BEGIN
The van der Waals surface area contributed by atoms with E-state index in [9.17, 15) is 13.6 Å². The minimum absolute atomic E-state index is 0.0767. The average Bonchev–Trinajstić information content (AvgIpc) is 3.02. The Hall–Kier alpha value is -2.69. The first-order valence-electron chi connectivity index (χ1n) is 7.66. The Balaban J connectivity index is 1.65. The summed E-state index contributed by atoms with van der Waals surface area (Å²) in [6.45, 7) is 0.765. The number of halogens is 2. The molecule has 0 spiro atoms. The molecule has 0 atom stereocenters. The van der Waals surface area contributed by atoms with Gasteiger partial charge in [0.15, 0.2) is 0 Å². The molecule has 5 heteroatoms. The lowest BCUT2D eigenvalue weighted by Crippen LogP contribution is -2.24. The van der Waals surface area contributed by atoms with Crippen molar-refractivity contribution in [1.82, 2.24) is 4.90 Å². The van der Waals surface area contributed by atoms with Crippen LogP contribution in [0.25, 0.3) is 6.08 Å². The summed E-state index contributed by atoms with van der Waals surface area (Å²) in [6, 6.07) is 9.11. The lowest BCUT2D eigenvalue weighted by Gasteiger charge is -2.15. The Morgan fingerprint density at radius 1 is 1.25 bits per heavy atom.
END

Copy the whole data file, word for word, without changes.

The van der Waals surface area contributed by atoms with E-state index in [9.17, 15) is 13.6 Å². The minimum absolute atomic E-state index is 0.0767. The average Bonchev–Trinajstić information content (AvgIpc) is 3.02. The Hall–Kier alpha value is -2.69. The first-order valence-electron chi connectivity index (χ1n) is 7.66. The Balaban J connectivity index is 1.65. The summed E-state index contributed by atoms with van der Waals surface area (Å²) in [6.45, 7) is 0.765. The number of halogens is 2. The molecule has 0 spiro atoms. The molecule has 0 atom stereocenters. The van der Waals surface area contributed by atoms with Gasteiger partial charge in [0.15, 0.2) is 0 Å². The molecule has 5 heteroatoms. The lowest BCUT2D eigenvalue weighted by Crippen LogP contribution is -2.24. The van der Waals surface area contributed by atoms with Crippen molar-refractivity contribution in [1.82, 2.24) is 4.90 Å². The van der Waals surface area contributed by atoms with Crippen LogP contribution in [0.25, 0.3) is 6.08 Å². The summed E-state index contributed by atoms with van der Waals surface area (Å²) in [6, 6.07) is 9.11. The lowest BCUT2D eigenvalue weighted by Gasteiger charge is -2.15. The Morgan fingerprint density at radius 1 is 1.25 bits per heavy atom.